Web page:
On extended vacation until late 2013. After 25 years in international services, I am temporarily serving as a family caregiver. In search of new employment in which I can telecommute. Current news and commentary is still available at the bottom of the blog.
June 27, the US Senate passed a broad immigration reform bill. The bill
included both the retiree visa (Section 4504) and the Canadian 240 day extended stay option (Section 4503).
Now the House of Representatives must propose and approve its own immigration
bill (or package of immigration bills), before a House-Senate conference
committee tries to synthesize the House and Senate versions.
The daunting task in the House, deeply divided over immigration, is to get a broad immigration reform package approved. Getting such a package
approved would be nice but is not necessary. If even a pared-down version of
immigration reform gets approved by the House, good things may (will likely)
happen behind closed doors in the House-Senate conference committee. Conference
committees can check extreme politics with their hats and coats and focus on
crafting a bill that a majority of both houses can live with.
this point it does not seem that the retiree visa or 240 extended stay
proposals are going to be negotiated away. They are not dear to either side of
the immigration issue so they have little or no value at the table, but they
are also a win-win (what’s not to like?). Despite the political bluster, it
seems to me that the special path to citizenship for undocumented people will
be sacrificed to save the rest of the bill. Check out the Washington Post
WonkBlog for three different ways an immigration bill might pass the House: http://goo.gl/CBajj.
Equipment now being installed at US ports-of-entry will enable US authorities to keep track of the comings and goings of all nonimmigrants, including visitors. Equipment may not be operational at all ports-of-entry until late 2014.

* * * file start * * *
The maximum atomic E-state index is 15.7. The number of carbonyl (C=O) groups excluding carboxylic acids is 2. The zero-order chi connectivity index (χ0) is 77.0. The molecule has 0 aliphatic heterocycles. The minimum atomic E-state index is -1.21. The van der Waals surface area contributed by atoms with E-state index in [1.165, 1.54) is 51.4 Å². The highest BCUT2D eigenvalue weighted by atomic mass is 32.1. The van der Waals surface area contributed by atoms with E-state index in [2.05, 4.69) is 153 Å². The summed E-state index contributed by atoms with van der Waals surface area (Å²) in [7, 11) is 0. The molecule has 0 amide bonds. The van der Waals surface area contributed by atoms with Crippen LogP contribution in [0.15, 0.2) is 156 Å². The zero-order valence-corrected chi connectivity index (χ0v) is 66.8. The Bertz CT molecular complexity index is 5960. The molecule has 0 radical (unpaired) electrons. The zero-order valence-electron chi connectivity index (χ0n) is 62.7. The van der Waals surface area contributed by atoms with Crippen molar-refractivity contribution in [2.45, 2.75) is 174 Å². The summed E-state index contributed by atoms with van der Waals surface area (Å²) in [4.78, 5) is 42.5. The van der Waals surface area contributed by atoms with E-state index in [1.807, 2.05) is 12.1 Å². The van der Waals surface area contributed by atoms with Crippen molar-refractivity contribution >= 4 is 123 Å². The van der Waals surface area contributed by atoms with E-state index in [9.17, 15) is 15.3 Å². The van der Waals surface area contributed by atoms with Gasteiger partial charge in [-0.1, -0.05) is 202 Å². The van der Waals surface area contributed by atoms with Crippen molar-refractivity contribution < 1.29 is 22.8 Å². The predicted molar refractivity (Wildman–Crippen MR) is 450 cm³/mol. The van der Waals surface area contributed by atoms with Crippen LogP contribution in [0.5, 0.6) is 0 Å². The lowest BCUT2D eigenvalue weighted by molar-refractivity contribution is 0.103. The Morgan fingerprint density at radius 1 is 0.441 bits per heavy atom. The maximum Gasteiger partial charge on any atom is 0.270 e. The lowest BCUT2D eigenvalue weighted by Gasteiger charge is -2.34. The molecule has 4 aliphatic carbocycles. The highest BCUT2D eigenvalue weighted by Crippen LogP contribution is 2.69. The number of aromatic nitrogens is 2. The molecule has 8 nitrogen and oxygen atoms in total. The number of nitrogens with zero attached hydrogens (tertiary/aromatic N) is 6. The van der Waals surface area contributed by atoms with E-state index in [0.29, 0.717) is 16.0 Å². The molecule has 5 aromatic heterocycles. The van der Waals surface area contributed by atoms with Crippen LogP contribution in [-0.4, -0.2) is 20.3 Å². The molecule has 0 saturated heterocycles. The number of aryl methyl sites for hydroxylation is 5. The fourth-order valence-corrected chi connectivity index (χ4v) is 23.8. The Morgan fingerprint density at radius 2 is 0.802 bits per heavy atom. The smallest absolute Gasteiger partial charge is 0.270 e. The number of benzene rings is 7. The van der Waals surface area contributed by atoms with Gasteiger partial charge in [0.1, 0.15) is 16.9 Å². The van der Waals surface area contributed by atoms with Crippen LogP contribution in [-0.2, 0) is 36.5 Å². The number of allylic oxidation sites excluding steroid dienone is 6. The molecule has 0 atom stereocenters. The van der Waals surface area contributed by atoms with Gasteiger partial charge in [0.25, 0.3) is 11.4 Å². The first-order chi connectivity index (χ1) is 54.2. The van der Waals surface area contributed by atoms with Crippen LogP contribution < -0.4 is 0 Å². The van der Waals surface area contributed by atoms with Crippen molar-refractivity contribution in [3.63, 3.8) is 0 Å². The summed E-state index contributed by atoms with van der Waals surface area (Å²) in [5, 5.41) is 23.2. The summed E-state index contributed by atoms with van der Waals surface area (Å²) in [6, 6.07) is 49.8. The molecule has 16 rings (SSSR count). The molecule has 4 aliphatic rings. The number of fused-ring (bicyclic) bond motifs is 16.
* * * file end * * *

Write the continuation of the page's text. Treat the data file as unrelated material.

With the new technology comes a new policy regarding the admission of Canadians as visitors.
Six Months Minus A Day
entering as visitors sans visa will be issued an I-94
admission card (see example above) like the ones issued to other nonimmigrants. For most snowbirds, the period
of admission indicated on the I-94 will be six months minus a day. Frequent visitors may be granted shorter periods of stay.
The infamous “unlawful presence” rules that apply to most other nonimmigrants are now being applied (inconsistently, so far) to Canadian visitors. Canadians who remain in the US six months beyond the period allowed on the I-94 card will be able to reenter the US after thirty-six months abroad. Canadians who remain in the US for twelve months or more beyond the I-94 admission period will be able to reenter the US after one hundred and twenty months abroad.
you know about the new US insurance exchanges that open October 1 with coverage to
begin January 1 for US residents? Sure you do.
you know that the exchanges will be closed to persons 65 and over? ‘Probably know
you know that US Medicare will be unavailable to new green card holders 65 and over with
less than five years of US residence? Sure you do.
you know that green card holders 65+ with less than five years of US residence
can obtain health insurance through immigrant insurance
policies specially designed for them? You probably already know that too. And I bet you also know that insurance premiums are a little higher